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I had some RSI injuries as a programmer in the company I worked. I filed workers compensation and I was on total disability for a few months. I have not closed the case for a few years. I am wondering if in the state of California, the fact that the worker's compensation is still open would affect my future employment? I did not get a lawyer for anything.

  1. Does my future employer in the state of CA have access to my workers comp records?
  2. Should I close my open workers comp case? What would be the advantages/disadvantages of doing so?

I didn't know if this should be a separate question, but please keep in mind that my future job may do a secret clearance on me. Would this affect future employment (by not being able to get the secret clearance?)

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closed as off topic by Jim G., bytebuster, gnat, ReallyTiredOfThisGame, Karlson Nov 30 '12 at 19:12

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As long as you were not found to be committing fraud in the case it should not affect your secret clearance. But the question as a whole is a legal question and off topic. I would say I would avoid speaking about the claim with a prospective employer. –  ReallyTiredOfThisGame Nov 30 '12 at 14:23
    
@chad where did you see this? –  Yuck Nov 30 '12 at 14:54
    
"it should not affect your secret clearance. " –  Yuck Nov 30 '12 at 15:04
    
I understand how the secret clearance works. I have had one in the past and have been involved in automating some of the process for a Consulting company. That you were hurt on the job is not a dis-qualifier. If you faked being hurt(or said it happened at work but it actually happened at home) and were caught it definitely would be. If a company is accusing you of faking(or faking where it happened) it that would probably prevent you from a secret clearance if the case is still open. –  ReallyTiredOfThisGame Nov 30 '12 at 15:11
    
Furthermore as long as you can fill in all the blanks in your employement during those years and provide a contact for those years then the person working on confirming your background won't find anything that would make you ineligible for a security clearance. –  Ramhound Dec 20 '12 at 12:49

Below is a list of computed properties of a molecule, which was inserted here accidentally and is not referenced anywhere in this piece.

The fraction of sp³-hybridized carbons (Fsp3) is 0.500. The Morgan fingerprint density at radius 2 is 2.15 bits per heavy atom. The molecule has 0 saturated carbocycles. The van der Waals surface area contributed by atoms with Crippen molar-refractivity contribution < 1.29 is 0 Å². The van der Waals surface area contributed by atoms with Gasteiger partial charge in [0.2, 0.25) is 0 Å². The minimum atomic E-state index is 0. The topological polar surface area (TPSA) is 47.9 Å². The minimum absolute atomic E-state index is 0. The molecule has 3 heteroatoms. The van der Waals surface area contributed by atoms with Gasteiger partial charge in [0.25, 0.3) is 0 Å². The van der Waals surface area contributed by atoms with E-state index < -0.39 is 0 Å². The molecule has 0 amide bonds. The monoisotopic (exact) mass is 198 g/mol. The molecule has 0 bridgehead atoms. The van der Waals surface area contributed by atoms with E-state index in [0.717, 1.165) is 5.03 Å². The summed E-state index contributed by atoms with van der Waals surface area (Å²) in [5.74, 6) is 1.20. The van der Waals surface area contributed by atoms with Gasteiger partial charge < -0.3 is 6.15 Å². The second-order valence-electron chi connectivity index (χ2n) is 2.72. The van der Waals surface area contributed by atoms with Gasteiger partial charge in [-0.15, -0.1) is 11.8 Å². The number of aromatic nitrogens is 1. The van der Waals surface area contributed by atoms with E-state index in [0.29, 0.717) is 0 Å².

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1 Answer 1

up vote 3 down vote accepted

From the Privacy Rights Clearinghouse:

Initial workers' compensation claims are not public records, but when a claim is appealed to the Workers’ Compensation Appeals Board (WCAB), it becomes a public record. Employers may access WCAB records only if a work-related injury might interfere with your ability to perform a certain job.

Under the California Labor Code workers’ compensation claims records may not contain individually identifiable information—which would include any medical information that is identifiably linked to you—when accessed by someone who is not a party to the claim. (Cal. Labor Code § 138.7(a)) An exception to the law allows someone who is not party to a claim, but who identifies himself and the reason for the request, to access an identifiable record.

In California, employers can access these records only after a job offer has been made. They cannot rescind the offer based on information in the record. (Cal. Labor Code §132(a)) However, if a workers’ compensation record includes prior claims that you failed to disclose during the job application process, that can be grounds for denying employment or for termination if you have already been hired.

To access worker compensation records an employer submits a “Request for Public Records” to the California Workers’ Compensation Appeals Board, giving a legitimate reason for the request. If the purpose of the request is screening prior to employment, but after an offer of employment has been extended, the Director of the Department of Workers' Compensation must give you this notice, in 12-point type: “IT MAY BE A VIOLATION OF FEDERAL AND STATE LAW TO DISCRIMINATE AGAINST A JOB APPLICANT BECAUSE THE APPLICANT HAS FILED A CLAIM FOR WORKERS' COMPENSATION BENEFITS.” (Cal. Labor Code § 138.7(b)(5)) As a job applicant, you’d get this notice, but if you’re not hired, it would be up to you to prove the reason was that you had previously filed a workers' compensation claim.

Based on this information, opening or closing a claim prior to application would likely not affect the outcome.

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thank you so much for this perfect answer. i've added a question on secret clearance, can you please check :) –  Yuck Nov 29 '12 at 18:23
    
I have no direct knowledge whether workers' compensation claims impact the ability to gain a security clearance, but I would presume the same rules apply. If the claim is valid and non-fraudulent, I would see no reason that the existence of a outstanding claim would keep you from getting one. If you weren't able to get the clearance, it would probably be due to other unrelated factors. Now, if you are asking if not being able to get the clearance impacts your ability to get it in the future, that seems like a separate question. –  Neil T. Nov 29 '12 at 21:28
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